D'Alembert's principle, also known as the Lagrange–d'Alembert principle, is a statement of the fundamental classical laws of motion. It is named after its discoverer, the French physicist and mathematician Jean le Rond d'Alembert. The principle states that the sum of the differences between the forces acting on a system of mass particles and the time derivatives of the momenta of the system itself along any virtual displacement consistent with the constraints of the system, is zero. Thus, in symbols d'Alembert's principle is written as following,
is an integer used to indicate (via subscript) a variable corresponding to a particular particle in the system, is the total applied force (excluding constraint forces) on the -th particle, is the mass of the -th particle, is the acceleration of the -th particle, together as product represents the time derivative of the momentum of the -th particle, and is the virtual displacement of the -th particle, consistent with the constraints.
It is the dynamic analogue to the principle of virtual work for applied forces in a static system and in fact is more general than Hamilton's principle, avoiding restriction to holonomic systems. A holonomic constraint depends only on the coordinates and time. It does not depend on the velocities. If the negative terms in accelerations are recognized as inertial forces, the statement of d'Alembert's principle becomes The total virtual work of the impressed forces plus the inertial forces vanishes for reversible displacements.
This above equation is often called d'Alembert's principle, but it was first written in this variational form by Joseph Louis Lagrange. D'Alembert's contribution was to demonstrate that in the totality of a dynamic system the forces of constraint vanish. That is to say that the generalized forces need not include constraint forces.
General case with changing masses
and its time derivative is
In many applications, the masses are constant and this equation reduces to
which appears in the formula given above. However, some applications involve changing masses (for example, chains being rolled up or being unrolled) and in those cases both terms and have to remain present, giving
Derivation for special cases
To date nobody has shown that D'Alembert's principle is equivalent to Newton's Second Law. This is true only for some very special cases e.g. rigid body constraints. However, an approximate solution to this problem does exist.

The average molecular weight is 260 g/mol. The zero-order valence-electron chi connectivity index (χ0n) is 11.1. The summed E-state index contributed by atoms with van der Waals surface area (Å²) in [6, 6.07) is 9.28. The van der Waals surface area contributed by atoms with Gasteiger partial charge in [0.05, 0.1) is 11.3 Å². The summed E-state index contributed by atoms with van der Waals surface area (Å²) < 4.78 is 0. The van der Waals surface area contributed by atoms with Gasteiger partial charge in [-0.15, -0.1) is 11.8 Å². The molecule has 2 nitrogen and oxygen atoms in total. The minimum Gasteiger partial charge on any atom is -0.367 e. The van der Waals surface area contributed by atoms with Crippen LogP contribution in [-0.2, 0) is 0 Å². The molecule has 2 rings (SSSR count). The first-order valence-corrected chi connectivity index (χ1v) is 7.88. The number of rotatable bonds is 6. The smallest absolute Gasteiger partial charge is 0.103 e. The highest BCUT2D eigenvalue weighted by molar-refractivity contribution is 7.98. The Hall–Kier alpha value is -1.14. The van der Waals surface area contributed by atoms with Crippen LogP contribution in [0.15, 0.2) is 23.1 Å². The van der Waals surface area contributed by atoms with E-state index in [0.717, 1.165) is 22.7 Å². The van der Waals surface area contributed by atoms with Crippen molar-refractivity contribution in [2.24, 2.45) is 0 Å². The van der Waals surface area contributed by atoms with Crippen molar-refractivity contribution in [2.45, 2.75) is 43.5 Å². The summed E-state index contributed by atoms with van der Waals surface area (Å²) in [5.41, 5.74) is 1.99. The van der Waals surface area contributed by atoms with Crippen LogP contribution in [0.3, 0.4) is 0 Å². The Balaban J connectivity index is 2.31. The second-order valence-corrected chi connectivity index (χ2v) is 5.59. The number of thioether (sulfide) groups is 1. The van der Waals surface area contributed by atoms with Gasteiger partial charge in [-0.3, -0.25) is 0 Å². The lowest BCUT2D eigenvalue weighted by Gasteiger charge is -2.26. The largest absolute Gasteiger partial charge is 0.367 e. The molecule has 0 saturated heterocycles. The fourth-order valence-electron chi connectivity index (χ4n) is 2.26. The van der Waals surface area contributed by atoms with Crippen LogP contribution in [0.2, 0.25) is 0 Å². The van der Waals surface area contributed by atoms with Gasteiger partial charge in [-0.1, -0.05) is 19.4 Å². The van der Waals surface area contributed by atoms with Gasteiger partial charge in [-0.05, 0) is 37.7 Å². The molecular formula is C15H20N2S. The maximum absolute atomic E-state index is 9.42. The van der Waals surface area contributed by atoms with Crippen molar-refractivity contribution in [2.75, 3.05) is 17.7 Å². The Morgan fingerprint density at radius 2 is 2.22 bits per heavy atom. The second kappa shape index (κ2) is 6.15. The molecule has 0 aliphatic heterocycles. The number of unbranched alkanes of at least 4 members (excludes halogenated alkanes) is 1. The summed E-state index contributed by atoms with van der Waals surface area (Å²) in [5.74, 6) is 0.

Consider Newton's law for a system of particles, i. The total force on each particle is
are the total forces acting on the system's particles, are the inertial forces that result from the total forces.
Moving the inertial forces to the left gives an expression that can be considered to represent quasi-static equilibrium, but which is really just a small algebraic manipulation of Newton's law:
Considering the virtual work, , done by the total and inertial forces together through an arbitrary virtual displacement, , of the system leads to a zero identity, since the forces involved sum to zero for each particle.
The original vector equation could be recovered by recognizing that the work expression must hold for arbitrary displacements. Separating the total forces into applied forces, , and constraint forces, , yields
If arbitrary virtual displacements are assumed to be in directions that are orthogonal to the constraint forces (which is not usually the case, so this derivation works only for special cases), the constraint forces do no work. Such displacements are said to be consistent with the constraints. This leads to the formulation of d'Alembert's principle, which states that the difference of applied forces and inertial forces for a dynamic system does no virtual work:.
There is also a corresponding principle for static systems called the principle of virtual work for applied forces.
D'Alembert's principle of inertial forces
D'Alembert showed that one can transform an accelerating rigid body into an equivalent static system by adding the so-called "inertial force" and "inertial torque" or moment. The inertial force must act through the center of mass and the inertial torque can act anywhere. The system can then be analyzed exactly as a static system subjected to this "inertial force and moment" and the external forces. The advantage is that, in the equivalent static system one can take moments about any point (not just the center of mass). This often leads to simpler calculations because any force (in turn) can be eliminated from the moment equations by choosing the appropriate point about which to apply the moment equation (sum of moments = zero). Even in the course of Fundamentals of Dynamics and Kinematics of machines, this principle helps in analyzing the forces that act on a link of a mechanism when it is in motion. In textbooks of engineering dynamics this is sometimes referred to as d'Alembert's principle.
Example for plane 2D motion of a rigid body
For a planar rigid body, moving in the plane of the body (the x–y plane), and subjected to forces and torques causing rotation only in this plane, the inertial force is
where is the position vector of the centre of mass of the body, and is the mass of the body. The inertial torque (or moment) is
where is the moment of inertia of the body. If, in addition to the external forces and torques acting on the body, the inertia force acting through the center of mass is added and the inertial torque is added (acting around the centre of mass is as good as anywhere) the system is equivalent to one in static equilibrium. Thus the equations of static equilibrium
hold. The important thing is that is the sum of torques (or moments, including the inertial moment and the moment of the inertial force) taken about any point. The direct application of Newton's laws requires that the angular acceleration equation be applied only about the center of mass.
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